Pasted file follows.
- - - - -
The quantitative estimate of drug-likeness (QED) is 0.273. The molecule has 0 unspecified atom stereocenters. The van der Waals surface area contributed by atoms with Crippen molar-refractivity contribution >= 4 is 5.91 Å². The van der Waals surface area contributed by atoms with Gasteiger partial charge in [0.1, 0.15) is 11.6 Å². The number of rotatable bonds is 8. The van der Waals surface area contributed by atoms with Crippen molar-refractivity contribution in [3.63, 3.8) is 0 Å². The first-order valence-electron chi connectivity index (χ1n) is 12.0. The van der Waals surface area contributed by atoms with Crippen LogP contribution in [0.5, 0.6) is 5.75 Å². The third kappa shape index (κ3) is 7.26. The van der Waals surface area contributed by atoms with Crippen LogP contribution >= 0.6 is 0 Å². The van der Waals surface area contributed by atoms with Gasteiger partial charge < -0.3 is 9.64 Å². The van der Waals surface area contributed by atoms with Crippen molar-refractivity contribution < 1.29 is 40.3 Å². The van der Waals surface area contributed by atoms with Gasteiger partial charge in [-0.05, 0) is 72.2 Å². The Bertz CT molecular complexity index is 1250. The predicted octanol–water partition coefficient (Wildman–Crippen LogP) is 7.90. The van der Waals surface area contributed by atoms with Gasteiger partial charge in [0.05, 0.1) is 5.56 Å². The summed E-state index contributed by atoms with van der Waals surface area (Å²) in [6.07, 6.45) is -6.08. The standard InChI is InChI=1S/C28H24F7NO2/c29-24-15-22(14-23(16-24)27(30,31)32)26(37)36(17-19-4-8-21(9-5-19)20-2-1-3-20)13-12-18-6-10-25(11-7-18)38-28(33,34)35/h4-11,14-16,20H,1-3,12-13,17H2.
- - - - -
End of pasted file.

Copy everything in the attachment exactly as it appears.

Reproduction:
The quantitative estimate of drug-likeness (QED) is 0.273. The molecule has 0 unspecified atom stereocenters. The van der Waals surface area contributed by atoms with Crippen molar-refractivity contribution >= 4 is 5.91 Å². The van der Waals surface area contributed by atoms with Gasteiger partial charge in [0.1, 0.15) is 11.6 Å². The number of rotatable bonds is 8. The van der Waals surface area contributed by atoms with Crippen molar-refractivity contribution in [3.63, 3.8) is 0 Å². The first-order valence-electron chi connectivity index (χ1n) is 12.0. The van der Waals surface area contributed by atoms with Crippen LogP contribution in [0.5, 0.6) is 5.75 Å². The third kappa shape index (κ3) is 7.26. The van der Waals surface area contributed by atoms with Crippen LogP contribution >= 0.6 is 0 Å². The van der Waals surface area contributed by atoms with Gasteiger partial charge < -0.3 is 9.64 Å². The van der Waals surface area contributed by atoms with Crippen molar-refractivity contribution < 1.29 is 40.3 Å². The van der Waals surface area contributed by atoms with Gasteiger partial charge in [-0.05, 0) is 72.2 Å². The Bertz CT molecular complexity index is 1250. The predicted octanol–water partition coefficient (Wildman–Crippen LogP) is 7.90. The van der Waals surface area contributed by atoms with Gasteiger partial charge in [0.05, 0.1) is 5.56 Å². The summed E-state index contributed by atoms with van der Waals surface area (Å²) in [6.07, 6.45) is -6.08. The standard InChI is InChI=1S/C28H24F7NO2/c29-24-15-22(14-23(16-24)27(30,31)32)26(37)36(17-19-4-8-21(9-5-19)20-2-1-3-20)13-12-18-6-10-25(11-7-18)38-28(33,34)35/h4-11,14-16,20H,1-3,12-13,17H2.